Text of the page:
Category: topSource: businessinsiderNov 30th, 2022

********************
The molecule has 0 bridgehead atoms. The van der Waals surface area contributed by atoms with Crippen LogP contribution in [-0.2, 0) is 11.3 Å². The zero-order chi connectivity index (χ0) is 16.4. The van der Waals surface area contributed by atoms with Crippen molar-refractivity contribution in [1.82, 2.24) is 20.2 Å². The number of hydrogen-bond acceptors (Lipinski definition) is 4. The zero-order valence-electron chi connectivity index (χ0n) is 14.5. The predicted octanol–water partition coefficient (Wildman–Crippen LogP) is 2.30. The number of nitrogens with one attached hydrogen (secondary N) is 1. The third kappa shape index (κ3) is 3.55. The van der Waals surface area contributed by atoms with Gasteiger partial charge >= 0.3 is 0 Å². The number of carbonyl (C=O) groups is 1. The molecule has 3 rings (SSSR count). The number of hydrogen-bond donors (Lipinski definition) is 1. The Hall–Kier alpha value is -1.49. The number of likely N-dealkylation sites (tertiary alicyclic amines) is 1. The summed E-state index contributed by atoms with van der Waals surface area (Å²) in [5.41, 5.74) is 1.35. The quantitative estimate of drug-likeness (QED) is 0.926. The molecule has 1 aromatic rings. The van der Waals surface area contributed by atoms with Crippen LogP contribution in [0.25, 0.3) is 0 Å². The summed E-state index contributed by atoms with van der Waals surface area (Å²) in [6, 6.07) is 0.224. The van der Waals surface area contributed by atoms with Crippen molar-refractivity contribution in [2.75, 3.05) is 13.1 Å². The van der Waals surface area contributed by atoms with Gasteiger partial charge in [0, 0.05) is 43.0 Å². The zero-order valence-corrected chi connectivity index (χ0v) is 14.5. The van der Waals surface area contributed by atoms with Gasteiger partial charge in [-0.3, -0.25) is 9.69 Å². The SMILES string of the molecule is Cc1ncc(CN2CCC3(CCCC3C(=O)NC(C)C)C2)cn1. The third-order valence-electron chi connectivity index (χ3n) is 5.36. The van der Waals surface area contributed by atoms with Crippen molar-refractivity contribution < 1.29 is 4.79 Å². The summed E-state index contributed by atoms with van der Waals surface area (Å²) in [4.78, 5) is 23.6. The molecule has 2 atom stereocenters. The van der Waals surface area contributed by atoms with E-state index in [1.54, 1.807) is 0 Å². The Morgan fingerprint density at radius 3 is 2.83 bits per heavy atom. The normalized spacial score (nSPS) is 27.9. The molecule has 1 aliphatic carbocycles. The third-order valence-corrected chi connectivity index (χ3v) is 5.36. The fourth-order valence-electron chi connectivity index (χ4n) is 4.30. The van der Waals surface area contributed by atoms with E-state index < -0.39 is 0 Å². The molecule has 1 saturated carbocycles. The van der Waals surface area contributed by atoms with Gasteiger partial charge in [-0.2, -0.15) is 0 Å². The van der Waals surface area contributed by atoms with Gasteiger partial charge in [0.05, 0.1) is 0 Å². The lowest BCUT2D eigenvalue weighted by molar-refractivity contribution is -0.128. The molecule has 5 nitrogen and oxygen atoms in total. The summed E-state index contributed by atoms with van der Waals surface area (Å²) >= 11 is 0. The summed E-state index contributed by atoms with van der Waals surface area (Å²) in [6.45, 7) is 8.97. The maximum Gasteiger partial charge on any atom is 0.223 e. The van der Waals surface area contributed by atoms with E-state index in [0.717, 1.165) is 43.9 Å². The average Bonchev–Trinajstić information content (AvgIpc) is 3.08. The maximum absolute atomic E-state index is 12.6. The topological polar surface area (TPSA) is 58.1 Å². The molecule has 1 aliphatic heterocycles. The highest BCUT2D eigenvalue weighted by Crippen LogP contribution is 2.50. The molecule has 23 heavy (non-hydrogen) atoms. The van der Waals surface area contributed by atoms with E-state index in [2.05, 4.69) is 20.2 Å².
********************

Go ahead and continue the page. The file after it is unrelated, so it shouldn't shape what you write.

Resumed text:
The Culprits Responsible For The Slowdown In Social Media Ad Spending